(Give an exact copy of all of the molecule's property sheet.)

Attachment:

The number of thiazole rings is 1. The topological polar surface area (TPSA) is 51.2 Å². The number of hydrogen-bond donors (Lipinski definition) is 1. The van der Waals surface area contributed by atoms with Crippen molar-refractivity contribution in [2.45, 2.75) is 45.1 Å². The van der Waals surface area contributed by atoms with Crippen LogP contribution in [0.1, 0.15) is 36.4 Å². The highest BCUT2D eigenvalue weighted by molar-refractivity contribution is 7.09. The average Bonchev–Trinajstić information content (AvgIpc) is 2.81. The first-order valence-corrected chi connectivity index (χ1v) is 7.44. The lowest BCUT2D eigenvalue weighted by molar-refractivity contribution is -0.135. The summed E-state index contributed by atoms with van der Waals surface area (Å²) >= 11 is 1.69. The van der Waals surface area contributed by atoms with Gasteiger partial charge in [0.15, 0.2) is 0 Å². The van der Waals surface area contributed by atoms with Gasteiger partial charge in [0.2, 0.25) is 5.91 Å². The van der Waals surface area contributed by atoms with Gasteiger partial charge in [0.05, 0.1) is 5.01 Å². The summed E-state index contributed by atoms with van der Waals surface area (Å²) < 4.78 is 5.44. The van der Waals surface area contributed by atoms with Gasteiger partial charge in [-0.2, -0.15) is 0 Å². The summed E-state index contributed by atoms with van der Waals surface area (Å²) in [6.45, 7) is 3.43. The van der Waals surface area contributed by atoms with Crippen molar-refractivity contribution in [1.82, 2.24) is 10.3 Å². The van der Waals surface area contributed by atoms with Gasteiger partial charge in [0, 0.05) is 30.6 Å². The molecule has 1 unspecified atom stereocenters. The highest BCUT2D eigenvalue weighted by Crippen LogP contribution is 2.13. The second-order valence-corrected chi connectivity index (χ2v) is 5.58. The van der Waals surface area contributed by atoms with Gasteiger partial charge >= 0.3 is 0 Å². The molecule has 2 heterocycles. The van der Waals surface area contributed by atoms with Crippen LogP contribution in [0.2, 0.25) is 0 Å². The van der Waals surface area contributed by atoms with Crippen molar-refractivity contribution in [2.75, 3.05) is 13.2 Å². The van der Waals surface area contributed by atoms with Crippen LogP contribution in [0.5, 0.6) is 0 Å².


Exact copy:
The number of thiazole rings is 1. The topological polar surface area (TPSA) is 51.2 Å². The number of hydrogen-bond donors (Lipinski definition) is 1. The van der Waals surface area contributed by atoms with Crippen molar-refractivity contribution in [2.45, 2.75) is 45.1 Å². The van der Waals surface area contributed by atoms with Crippen LogP contribution in [0.1, 0.15) is 36.4 Å². The highest BCUT2D eigenvalue weighted by molar-refractivity contribution is 7.09. The average Bonchev–Trinajstić information content (AvgIpc) is 2.81. The first-order valence-corrected chi connectivity index (χ1v) is 7.44. The lowest BCUT2D eigenvalue weighted by molar-refractivity contribution is -0.135. The summed E-state index contributed by atoms with van der Waals surface area (Å²) >= 11 is 1.69. The van der Waals surface area contributed by atoms with Gasteiger partial charge in [0.15, 0.2) is 0 Å². The van der Waals surface area contributed by atoms with Gasteiger partial charge in [0.2, 0.25) is 5.91 Å². The van der Waals surface area contributed by atoms with Gasteiger partial charge in [0.05, 0.1) is 5.01 Å². The summed E-state index contributed by atoms with van der Waals surface area (Å²) < 4.78 is 5.44. The van der Waals surface area contributed by atoms with Gasteiger partial charge in [-0.2, -0.15) is 0 Å². The summed E-state index contributed by atoms with van der Waals surface area (Å²) in [6.45, 7) is 3.43. The van der Waals surface area contributed by atoms with Crippen molar-refractivity contribution in [1.82, 2.24) is 10.3 Å². The van der Waals surface area contributed by atoms with Gasteiger partial charge in [0, 0.05) is 30.6 Å². The molecule has 1 unspecified atom stereocenters. The highest BCUT2D eigenvalue weighted by Crippen LogP contribution is 2.13. The second-order valence-corrected chi connectivity index (χ2v) is 5.58. The van der Waals surface area contributed by atoms with Gasteiger partial charge >= 0.3 is 0 Å². The molecule has 2 heterocycles. The van der Waals surface area contributed by atoms with Crippen LogP contribution in [0.2, 0.25) is 0 Å². The van der Waals surface area contributed by atoms with Crippen molar-refractivity contribution in [2.75, 3.05) is 13.2 Å². The van der Waals surface area contributed by atoms with Crippen LogP contribution in [0.5, 0.6) is 0 Å².